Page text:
Public Eye: Funmi Iyanda discusses the all too important issue of Mental Health in Nigeria

“No one can defend you because the people who should protect you are the ones abusing you. What do Nigerians have to be happy about?” – Amanda Iheme on Public Eye

Once upon a time, it was said that Nigerians were the happiest people on earth; that we are so resilient that if pushed against a wall, we will break through and come out the other side smiling. But recently, reports have shown a higher rate of suicide, anxiety disorder, and drug abuse. What has become of the happiest people on earth?

To answer that question, on Sunday, February 14th, 2021, Funmi Iyanda discussed oil, sea piracy, and pollution in the Niger Delta with a television, film, and theatre actor, Michael Ejoor, psychotherapist and founder of Ndidi Health, Amanda Iheme, and a Chief consultant psychiatrist and psychotherapist and the medical director of the Federal Neuropsychiatric Hospital, Calabar, Dr Bassey Edet.

The conversation started with someone brave enough to share his mental health challenges – Michael Ejoor. “I’m an actor. I’m my director, I say action and present a different front to the world than how I feel on the inside.”

“Sometimes, I look back and think, ‘Maybe I shouldn’t have suppressed it.’ If I wasn’t told to deal with it because I’m a man, my mental health wouldn’t have gotten as bad as it did.”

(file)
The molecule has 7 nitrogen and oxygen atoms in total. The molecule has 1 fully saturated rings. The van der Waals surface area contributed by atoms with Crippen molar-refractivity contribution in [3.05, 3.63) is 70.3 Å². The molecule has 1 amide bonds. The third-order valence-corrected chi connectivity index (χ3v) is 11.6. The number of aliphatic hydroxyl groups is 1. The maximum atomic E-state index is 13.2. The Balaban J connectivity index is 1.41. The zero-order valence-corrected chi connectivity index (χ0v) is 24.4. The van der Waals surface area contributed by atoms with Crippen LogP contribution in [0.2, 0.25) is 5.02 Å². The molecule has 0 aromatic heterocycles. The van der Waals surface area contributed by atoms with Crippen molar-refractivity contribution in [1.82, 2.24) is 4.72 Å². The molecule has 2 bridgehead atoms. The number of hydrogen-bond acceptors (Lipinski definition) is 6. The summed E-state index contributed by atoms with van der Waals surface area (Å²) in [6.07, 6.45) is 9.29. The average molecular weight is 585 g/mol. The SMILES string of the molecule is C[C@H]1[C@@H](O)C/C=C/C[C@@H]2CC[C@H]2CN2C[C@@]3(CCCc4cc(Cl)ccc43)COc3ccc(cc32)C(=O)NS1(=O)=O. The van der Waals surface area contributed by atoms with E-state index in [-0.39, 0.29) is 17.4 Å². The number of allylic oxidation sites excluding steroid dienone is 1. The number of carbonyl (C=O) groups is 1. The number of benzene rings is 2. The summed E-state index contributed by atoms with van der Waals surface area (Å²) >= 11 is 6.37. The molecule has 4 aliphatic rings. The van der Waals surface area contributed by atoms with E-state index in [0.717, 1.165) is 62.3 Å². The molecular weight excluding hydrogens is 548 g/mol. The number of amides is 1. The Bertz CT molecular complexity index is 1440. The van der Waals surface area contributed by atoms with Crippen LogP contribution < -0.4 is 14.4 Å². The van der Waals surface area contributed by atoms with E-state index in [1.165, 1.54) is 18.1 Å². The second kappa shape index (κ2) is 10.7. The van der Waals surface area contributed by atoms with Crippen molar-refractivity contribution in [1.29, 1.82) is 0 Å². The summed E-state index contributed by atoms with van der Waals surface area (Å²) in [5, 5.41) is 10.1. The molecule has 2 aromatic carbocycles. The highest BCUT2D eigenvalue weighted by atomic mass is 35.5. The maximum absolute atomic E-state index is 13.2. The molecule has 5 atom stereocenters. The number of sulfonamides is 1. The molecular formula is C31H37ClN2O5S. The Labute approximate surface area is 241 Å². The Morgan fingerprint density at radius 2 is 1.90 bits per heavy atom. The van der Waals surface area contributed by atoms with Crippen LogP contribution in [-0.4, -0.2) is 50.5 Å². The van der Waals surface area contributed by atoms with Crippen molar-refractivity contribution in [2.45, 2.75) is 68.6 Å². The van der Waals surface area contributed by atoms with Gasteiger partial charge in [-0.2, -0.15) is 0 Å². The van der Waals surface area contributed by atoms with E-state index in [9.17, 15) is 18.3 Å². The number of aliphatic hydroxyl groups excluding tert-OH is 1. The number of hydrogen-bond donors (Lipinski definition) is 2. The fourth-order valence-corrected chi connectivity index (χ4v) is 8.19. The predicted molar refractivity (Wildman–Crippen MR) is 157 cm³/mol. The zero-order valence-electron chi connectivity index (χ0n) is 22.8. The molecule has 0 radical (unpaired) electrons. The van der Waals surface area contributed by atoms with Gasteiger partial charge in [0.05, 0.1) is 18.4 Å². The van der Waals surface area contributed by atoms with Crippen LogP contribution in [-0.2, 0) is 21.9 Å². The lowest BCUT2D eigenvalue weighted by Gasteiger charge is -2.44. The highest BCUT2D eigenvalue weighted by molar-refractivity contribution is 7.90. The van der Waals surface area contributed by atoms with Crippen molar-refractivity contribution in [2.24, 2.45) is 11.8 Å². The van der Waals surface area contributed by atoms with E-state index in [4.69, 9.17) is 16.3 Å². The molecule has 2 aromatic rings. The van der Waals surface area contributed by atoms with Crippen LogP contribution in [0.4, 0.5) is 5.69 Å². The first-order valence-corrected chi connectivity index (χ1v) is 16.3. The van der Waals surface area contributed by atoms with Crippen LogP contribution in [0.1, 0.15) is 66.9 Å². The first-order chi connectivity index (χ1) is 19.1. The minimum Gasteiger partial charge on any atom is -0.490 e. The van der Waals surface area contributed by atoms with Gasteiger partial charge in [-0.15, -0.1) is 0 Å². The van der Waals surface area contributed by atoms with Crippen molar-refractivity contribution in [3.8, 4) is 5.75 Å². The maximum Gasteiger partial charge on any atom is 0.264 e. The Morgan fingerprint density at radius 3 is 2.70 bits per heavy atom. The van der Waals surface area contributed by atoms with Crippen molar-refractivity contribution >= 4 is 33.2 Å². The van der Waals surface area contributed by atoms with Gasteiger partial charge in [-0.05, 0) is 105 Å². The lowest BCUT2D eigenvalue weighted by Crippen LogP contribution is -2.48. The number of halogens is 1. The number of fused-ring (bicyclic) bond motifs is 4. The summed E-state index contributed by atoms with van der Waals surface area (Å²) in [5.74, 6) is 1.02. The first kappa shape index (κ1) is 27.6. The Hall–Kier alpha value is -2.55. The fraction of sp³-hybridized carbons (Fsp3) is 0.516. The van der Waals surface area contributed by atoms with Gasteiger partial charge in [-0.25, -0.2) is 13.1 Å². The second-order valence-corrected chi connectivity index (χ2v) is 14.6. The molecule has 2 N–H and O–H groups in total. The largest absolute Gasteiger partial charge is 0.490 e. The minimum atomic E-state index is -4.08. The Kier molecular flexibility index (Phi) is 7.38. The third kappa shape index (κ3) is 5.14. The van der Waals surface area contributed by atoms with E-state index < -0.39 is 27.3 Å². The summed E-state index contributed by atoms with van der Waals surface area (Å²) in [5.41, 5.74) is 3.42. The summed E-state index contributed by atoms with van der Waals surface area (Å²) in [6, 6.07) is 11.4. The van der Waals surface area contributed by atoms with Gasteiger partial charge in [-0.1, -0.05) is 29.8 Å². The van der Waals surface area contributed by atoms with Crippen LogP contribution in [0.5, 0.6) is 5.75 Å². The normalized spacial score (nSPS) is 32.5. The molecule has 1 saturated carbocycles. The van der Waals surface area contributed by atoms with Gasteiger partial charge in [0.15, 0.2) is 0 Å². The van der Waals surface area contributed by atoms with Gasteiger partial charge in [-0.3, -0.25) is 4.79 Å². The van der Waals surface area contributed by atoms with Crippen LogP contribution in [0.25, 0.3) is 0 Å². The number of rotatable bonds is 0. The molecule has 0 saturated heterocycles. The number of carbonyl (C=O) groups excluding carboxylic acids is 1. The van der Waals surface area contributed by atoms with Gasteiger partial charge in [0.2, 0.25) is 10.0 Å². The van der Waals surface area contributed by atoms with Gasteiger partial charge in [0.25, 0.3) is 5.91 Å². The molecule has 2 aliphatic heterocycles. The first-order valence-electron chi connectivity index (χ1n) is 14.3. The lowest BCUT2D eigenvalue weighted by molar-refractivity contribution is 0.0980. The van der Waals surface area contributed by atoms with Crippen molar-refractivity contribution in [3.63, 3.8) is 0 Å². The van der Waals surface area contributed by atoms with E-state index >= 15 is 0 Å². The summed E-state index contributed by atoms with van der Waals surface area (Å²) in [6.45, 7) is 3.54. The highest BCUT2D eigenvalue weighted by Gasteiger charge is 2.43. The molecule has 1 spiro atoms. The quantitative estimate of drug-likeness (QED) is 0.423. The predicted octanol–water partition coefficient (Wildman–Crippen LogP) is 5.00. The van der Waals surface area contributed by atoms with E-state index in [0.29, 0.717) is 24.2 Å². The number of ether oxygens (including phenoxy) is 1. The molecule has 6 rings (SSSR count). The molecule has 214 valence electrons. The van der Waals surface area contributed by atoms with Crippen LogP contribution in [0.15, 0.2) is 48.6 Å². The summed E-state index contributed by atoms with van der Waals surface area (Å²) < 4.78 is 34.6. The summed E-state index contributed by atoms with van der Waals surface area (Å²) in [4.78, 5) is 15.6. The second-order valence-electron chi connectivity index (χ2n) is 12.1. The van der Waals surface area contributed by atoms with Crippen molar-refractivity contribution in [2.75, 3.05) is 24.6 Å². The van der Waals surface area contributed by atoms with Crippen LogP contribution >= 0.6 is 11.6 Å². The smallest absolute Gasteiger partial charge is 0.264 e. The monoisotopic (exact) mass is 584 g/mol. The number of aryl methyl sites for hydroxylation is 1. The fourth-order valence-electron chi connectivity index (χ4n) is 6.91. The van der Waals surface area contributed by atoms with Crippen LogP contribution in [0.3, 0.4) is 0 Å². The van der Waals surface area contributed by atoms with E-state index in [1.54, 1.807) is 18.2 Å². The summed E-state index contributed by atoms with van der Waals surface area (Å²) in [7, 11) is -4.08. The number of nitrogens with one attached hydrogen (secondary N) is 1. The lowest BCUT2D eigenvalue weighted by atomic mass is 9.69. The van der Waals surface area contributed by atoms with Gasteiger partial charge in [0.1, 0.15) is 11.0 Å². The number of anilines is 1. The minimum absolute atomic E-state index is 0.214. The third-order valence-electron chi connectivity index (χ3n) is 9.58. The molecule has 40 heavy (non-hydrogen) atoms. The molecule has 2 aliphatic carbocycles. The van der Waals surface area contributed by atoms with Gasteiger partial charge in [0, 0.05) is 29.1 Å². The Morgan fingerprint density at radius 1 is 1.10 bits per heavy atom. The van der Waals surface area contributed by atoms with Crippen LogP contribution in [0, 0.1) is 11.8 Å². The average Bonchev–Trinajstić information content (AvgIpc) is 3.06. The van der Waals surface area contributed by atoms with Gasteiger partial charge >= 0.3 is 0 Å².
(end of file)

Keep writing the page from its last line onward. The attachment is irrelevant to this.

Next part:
Michael revealed that in the past he had self-harmed and attempted suicide twice. 

In his words, “Silence makes it worse. If you’re dealing with depression, Soro Soke!”

Next came the segment with the experts. First was Amanda Iheme. Her thought-provoking words, “Are we really the happiest people on earth, or are we happy because we choose to deny our problems rather than confront them or face them?”

“There is so much anger. Suppressed anger. Transferred anger. Violence as a part of our culture. Narcissism as a part of our culture. Poor interpersonal relationships. unhealthy, manipulative, controlling family dynamics.”

“Every day, people fall below the poverty line. When you have issues, no one can defend you because the people who should protect you are the ones abusing you. So what do you have to be happy about?”

When we established Nigerians are actually not happy at all, the next question was, “Why are Nigerians so angry?”

According to Dr. Bassey Edet, “Since the civil war, the country has been increasingly and continuously brutalised. We have a democratic government that is not democratic. Values have degraded.”

“But not for COVID-19, the healthcare system was at the brink of collapse. For mental facilities to work, we need sustained investment over time.” 

The full episode is available on Public Eye’s YouTube Channel:

Public Eye airs every Sunday at 5 pm on TVC News. You can catch them on any of these television channels: DSTV (channel 418), Startimes (channel 307), GOTV (channel 45), or channel 572 on Sky. 

Public Eye is supported by the MacArthur Foundation.

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